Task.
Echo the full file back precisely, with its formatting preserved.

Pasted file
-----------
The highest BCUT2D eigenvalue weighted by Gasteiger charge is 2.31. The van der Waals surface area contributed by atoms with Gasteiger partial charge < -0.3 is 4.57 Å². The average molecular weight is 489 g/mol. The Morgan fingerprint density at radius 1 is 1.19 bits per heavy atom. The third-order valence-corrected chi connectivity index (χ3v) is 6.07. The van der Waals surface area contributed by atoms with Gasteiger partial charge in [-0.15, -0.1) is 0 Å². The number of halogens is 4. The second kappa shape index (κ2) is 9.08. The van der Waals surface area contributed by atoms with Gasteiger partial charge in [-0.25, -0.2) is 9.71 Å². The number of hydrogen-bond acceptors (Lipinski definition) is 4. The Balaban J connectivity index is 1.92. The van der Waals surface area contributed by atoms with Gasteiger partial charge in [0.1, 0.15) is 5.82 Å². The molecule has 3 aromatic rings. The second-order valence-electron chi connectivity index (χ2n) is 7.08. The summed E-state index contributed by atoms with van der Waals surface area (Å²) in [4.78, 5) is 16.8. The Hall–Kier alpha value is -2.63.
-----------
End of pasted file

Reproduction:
The highest BCUT2D eigenvalue weighted by Gasteiger charge is 2.31. The van der Waals surface area contributed by atoms with Gasteiger partial charge < -0.3 is 4.57 Å². The average molecular weight is 489 g/mol. The Morgan fingerprint density at radius 1 is 1.19 bits per heavy atom. The third-order valence-corrected chi connectivity index (χ3v) is 6.07. The van der Waals surface area contributed by atoms with Gasteiger partial charge in [-0.15, -0.1) is 0 Å². The number of halogens is 4. The second kappa shape index (κ2) is 9.08. The van der Waals surface area contributed by atoms with Gasteiger partial charge in [-0.25, -0.2) is 9.71 Å². The number of hydrogen-bond acceptors (Lipinski definition) is 4. The Balaban J connectivity index is 1.92. The van der Waals surface area contributed by atoms with Gasteiger partial charge in [0.1, 0.15) is 5.82 Å². The molecule has 3 aromatic rings. The second-order valence-electron chi connectivity index (χ2n) is 7.08. The summed E-state index contributed by atoms with van der Waals surface area (Å²) in [4.78, 5) is 16.8. The Hall–Kier alpha value is -2.63.